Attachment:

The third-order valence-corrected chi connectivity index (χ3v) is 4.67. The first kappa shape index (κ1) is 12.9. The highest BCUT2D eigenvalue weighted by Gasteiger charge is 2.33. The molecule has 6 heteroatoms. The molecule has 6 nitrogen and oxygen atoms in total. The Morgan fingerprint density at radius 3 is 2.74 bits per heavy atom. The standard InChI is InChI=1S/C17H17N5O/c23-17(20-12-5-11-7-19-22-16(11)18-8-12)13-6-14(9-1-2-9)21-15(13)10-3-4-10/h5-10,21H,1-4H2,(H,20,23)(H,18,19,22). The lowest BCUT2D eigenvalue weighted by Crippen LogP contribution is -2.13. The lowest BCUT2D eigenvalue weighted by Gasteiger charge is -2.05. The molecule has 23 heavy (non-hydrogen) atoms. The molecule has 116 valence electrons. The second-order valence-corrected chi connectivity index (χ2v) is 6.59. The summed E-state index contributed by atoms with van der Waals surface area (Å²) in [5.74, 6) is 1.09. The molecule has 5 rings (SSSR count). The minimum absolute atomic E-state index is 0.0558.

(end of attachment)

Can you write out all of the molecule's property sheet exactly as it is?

The third-order valence-corrected chi connectivity index (χ3v) is 4.67. The first kappa shape index (κ1) is 12.9. The highest BCUT2D eigenvalue weighted by Gasteiger charge is 2.33. The molecule has 6 heteroatoms. The molecule has 6 nitrogen and oxygen atoms in total. The Morgan fingerprint density at radius 3 is 2.74 bits per heavy atom. The standard InChI is InChI=1S/C17H17N5O/c23-17(20-12-5-11-7-19-22-16(11)18-8-12)13-6-14(9-1-2-9)21-15(13)10-3-4-10/h5-10,21H,1-4H2,(H,20,23)(H,18,19,22). The lowest BCUT2D eigenvalue weighted by Crippen LogP contribution is -2.13. The lowest BCUT2D eigenvalue weighted by Gasteiger charge is -2.05. The molecule has 23 heavy (non-hydrogen) atoms. The molecule has 116 valence electrons. The second-order valence-corrected chi connectivity index (χ2v) is 6.59. The summed E-state index contributed by atoms with van der Waals surface area (Å²) in [5.74, 6) is 1.09. The molecule has 5 rings (SSSR count). The minimum absolute atomic E-state index is 0.0558.